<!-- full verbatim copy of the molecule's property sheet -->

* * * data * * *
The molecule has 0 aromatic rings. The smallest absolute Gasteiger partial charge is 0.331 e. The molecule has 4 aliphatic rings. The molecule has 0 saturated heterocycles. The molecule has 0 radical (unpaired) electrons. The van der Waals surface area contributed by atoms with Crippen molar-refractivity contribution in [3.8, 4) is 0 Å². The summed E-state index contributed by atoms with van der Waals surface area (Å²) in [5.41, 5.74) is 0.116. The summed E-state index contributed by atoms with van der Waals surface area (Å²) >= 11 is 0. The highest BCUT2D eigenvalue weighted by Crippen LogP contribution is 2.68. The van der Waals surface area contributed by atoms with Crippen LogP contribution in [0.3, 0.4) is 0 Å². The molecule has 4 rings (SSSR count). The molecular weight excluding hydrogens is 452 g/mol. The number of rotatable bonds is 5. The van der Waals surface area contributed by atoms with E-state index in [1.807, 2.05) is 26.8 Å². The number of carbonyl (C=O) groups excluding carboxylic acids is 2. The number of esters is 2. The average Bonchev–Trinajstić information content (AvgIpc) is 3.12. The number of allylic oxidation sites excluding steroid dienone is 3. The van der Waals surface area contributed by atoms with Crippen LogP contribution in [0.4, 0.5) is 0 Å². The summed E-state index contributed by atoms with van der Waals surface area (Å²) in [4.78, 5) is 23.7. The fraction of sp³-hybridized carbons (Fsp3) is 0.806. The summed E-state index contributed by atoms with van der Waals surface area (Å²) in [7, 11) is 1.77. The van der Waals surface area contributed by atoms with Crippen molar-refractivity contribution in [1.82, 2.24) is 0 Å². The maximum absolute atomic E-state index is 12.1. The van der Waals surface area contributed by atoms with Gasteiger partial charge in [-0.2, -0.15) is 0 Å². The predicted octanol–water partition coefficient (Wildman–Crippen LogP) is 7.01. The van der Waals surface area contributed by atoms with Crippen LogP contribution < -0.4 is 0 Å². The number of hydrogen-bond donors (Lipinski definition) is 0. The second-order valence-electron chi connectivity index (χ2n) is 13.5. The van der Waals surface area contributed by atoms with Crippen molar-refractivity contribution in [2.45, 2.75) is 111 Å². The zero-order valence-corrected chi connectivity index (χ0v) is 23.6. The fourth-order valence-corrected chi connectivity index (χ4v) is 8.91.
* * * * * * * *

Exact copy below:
The molecule has 0 aromatic rings. The smallest absolute Gasteiger partial charge is 0.331 e. The molecule has 4 aliphatic rings. The molecule has 0 saturated heterocycles. The molecule has 0 radical (unpaired) electrons. The van der Waals surface area contributed by atoms with Crippen molar-refractivity contribution in [3.8, 4) is 0 Å². The summed E-state index contributed by atoms with van der Waals surface area (Å²) in [5.41, 5.74) is 0.116. The summed E-state index contributed by atoms with van der Waals surface area (Å²) >= 11 is 0. The highest BCUT2D eigenvalue weighted by Crippen LogP contribution is 2.68. The van der Waals surface area contributed by atoms with Crippen LogP contribution in [0.3, 0.4) is 0 Å². The molecule has 4 rings (SSSR count). The molecular weight excluding hydrogens is 452 g/mol. The number of rotatable bonds is 5. The van der Waals surface area contributed by atoms with E-state index in [1.807, 2.05) is 26.8 Å². The number of carbonyl (C=O) groups excluding carboxylic acids is 2. The number of esters is 2. The average Bonchev–Trinajstić information content (AvgIpc) is 3.12. The number of allylic oxidation sites excluding steroid dienone is 3. The van der Waals surface area contributed by atoms with Crippen LogP contribution in [0.4, 0.5) is 0 Å². The summed E-state index contributed by atoms with van der Waals surface area (Å²) in [4.78, 5) is 23.7. The fraction of sp³-hybridized carbons (Fsp3) is 0.806. The summed E-state index contributed by atoms with van der Waals surface area (Å²) in [7, 11) is 1.77. The van der Waals surface area contributed by atoms with Crippen molar-refractivity contribution in [1.82, 2.24) is 0 Å². The maximum absolute atomic E-state index is 12.1. The van der Waals surface area contributed by atoms with Gasteiger partial charge in [-0.2, -0.15) is 0 Å². The predicted octanol–water partition coefficient (Wildman–Crippen LogP) is 7.01. The van der Waals surface area contributed by atoms with Crippen LogP contribution < -0.4 is 0 Å². The number of hydrogen-bond donors (Lipinski definition) is 0. The second-order valence-electron chi connectivity index (χ2n) is 13.5. The van der Waals surface area contributed by atoms with Crippen molar-refractivity contribution in [2.45, 2.75) is 111 Å². The zero-order valence-corrected chi connectivity index (χ0v) is 23.6. The fourth-order valence-corrected chi connectivity index (χ4v) is 8.91.